British startup SupaPass launched its ‘fair-trade streaming music app’ earlier this month.
The iOS app enables artists to run their own channels, providing music, videos, social media posts and other content to fans, who pay individual subscriptions starting at £1 for access per artist channel. SupaPass pays up to 100% net revenue share to rights holders.
Music Ally talked to CEO Juliana Meyer, who is one of a growing number of musicians turned startup founders, about the motivation behind SupaPass.
SupaPass was actually founded a few years ago: its first press coverage came in a TechCrunch profile in March 2014. Until recently, the company was a two-person, bootstrapped operation.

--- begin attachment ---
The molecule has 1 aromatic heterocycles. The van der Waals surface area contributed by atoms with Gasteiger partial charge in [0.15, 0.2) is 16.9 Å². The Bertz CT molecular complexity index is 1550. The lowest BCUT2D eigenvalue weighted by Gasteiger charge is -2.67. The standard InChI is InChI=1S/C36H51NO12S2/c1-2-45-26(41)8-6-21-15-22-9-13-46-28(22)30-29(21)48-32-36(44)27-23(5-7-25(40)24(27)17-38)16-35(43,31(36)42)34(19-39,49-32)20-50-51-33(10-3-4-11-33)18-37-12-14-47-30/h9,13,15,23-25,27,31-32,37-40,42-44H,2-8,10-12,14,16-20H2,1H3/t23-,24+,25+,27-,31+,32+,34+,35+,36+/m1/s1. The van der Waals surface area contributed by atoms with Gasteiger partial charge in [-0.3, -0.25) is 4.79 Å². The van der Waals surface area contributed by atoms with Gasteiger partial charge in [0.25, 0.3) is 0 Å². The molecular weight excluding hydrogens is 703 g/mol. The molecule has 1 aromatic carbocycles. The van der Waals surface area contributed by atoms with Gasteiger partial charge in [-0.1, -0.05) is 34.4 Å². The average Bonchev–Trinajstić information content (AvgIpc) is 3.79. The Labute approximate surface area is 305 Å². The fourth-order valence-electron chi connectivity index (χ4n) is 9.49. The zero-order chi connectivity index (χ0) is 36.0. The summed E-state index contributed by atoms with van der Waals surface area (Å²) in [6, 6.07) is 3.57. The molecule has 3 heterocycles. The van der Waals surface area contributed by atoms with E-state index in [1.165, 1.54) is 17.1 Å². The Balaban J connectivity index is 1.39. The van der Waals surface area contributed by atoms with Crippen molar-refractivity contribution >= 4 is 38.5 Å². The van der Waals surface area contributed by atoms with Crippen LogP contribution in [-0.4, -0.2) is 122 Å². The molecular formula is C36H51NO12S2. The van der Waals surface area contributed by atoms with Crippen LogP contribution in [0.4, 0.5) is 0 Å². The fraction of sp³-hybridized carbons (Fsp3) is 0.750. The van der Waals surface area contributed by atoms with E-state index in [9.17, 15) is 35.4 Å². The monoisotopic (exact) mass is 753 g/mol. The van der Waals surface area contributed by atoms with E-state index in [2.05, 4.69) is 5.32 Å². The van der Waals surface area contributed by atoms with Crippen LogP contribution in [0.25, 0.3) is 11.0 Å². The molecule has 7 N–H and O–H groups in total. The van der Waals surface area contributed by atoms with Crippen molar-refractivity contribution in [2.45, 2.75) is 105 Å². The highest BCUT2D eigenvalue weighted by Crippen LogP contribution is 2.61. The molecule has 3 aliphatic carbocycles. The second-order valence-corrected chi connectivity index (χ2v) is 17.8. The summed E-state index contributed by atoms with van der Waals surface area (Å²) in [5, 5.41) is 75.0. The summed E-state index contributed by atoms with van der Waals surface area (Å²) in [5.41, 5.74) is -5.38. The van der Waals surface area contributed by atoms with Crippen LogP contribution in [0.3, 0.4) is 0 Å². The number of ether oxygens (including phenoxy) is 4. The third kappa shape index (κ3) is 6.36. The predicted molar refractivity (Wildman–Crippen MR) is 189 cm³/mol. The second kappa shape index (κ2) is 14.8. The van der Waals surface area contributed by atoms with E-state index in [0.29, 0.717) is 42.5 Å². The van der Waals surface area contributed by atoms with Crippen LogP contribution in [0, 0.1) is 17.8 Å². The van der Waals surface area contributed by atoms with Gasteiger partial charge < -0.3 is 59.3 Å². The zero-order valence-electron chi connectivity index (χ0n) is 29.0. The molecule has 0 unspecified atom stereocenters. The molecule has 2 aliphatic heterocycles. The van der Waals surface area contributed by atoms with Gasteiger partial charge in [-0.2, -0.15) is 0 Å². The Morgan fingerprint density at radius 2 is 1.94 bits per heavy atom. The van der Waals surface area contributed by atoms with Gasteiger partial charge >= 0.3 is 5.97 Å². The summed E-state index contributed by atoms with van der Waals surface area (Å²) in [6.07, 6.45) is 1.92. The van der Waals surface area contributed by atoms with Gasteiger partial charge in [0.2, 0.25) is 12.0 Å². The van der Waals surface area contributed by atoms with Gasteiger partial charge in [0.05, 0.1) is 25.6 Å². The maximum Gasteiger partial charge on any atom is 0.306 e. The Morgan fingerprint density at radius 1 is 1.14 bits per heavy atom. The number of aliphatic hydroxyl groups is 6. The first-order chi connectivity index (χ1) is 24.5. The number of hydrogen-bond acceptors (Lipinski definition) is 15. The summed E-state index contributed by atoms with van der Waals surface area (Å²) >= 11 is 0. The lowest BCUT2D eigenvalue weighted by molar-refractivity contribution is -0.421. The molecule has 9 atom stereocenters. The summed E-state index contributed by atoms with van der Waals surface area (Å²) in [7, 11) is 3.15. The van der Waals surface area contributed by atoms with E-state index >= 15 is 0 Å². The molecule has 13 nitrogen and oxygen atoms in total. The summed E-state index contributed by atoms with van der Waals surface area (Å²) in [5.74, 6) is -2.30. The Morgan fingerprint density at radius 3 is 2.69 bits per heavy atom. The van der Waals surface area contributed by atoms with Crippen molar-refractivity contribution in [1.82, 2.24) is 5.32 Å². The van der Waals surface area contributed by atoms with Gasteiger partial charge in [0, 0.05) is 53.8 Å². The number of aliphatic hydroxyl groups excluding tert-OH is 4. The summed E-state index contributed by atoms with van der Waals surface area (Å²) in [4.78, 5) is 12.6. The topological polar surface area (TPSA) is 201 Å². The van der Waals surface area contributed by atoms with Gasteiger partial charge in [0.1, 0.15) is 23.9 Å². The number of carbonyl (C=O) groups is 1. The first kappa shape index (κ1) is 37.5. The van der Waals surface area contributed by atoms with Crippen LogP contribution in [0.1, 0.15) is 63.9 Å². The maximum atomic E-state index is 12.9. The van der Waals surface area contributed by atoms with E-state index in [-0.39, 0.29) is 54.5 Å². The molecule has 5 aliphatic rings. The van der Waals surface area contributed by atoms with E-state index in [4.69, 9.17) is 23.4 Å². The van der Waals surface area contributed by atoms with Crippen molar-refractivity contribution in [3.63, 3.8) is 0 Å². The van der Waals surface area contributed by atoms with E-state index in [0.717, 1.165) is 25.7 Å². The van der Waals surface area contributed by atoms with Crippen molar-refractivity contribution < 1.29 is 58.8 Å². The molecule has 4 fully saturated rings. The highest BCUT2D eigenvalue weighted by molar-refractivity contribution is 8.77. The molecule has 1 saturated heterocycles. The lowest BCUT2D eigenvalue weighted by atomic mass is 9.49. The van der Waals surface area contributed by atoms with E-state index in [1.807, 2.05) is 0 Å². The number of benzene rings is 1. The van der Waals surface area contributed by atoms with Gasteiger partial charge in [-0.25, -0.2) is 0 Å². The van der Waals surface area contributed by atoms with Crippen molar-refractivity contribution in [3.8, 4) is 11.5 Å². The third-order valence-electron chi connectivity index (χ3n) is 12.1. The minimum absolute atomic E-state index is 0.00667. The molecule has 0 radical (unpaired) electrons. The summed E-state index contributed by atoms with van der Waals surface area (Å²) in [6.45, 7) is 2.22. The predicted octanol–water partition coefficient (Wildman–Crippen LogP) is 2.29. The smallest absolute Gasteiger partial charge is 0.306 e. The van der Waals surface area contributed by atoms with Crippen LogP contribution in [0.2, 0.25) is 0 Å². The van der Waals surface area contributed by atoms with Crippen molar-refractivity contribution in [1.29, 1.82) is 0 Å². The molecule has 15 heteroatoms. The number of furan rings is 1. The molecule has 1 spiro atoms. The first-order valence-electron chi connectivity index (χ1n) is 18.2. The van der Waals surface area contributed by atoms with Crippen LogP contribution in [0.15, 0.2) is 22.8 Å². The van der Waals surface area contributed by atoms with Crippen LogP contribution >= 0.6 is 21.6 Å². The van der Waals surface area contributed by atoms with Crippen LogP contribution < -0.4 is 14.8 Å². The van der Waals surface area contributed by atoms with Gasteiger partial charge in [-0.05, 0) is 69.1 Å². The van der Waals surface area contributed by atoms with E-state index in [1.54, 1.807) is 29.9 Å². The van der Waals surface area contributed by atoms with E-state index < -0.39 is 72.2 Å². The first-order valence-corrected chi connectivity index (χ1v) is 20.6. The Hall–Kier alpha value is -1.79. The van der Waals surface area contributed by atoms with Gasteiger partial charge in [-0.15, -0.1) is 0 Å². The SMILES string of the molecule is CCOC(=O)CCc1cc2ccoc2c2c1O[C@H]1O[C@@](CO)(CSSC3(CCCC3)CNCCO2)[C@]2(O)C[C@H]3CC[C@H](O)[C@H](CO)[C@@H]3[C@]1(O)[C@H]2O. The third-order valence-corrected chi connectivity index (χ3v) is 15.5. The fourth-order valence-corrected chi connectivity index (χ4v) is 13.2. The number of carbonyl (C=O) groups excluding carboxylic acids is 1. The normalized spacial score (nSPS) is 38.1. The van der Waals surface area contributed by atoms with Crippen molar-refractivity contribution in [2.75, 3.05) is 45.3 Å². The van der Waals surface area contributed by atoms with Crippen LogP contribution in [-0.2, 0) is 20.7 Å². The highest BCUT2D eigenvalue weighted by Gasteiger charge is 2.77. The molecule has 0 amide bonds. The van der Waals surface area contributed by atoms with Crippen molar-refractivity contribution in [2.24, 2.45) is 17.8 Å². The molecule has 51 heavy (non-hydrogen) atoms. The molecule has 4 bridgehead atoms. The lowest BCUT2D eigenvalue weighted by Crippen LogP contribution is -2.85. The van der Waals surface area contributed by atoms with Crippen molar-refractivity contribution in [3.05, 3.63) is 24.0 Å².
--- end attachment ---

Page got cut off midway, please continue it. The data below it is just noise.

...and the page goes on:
“We learned so much through that process: it made us a much stronger company as a result,” says Meyer. “And we’ve been in this space for a while: when we talk to labels, it helps to show we are pretty determined and know what we’re talking about.”
The idea of ‘micro-subscriptions’ to individual artists has been talked about for a while now within the music industry, but usually as a notional ‘wouldn’t this be interesting?’ – bar the odd subscription-based artist app (Tiesto, for example) there haven’t been many concrete examples.
“People have talked about it: ‘Oh, someone should do that’. And we’ve been saying ‘hey, we do it!’,” says Meyer. “We have commercial deals, the technology and everything ready to go. It’s good to be able to go out and say we’re ready to welcome artists and labels to add their catalogue - we have over 3,000 artists licensed now, including a major label deal.”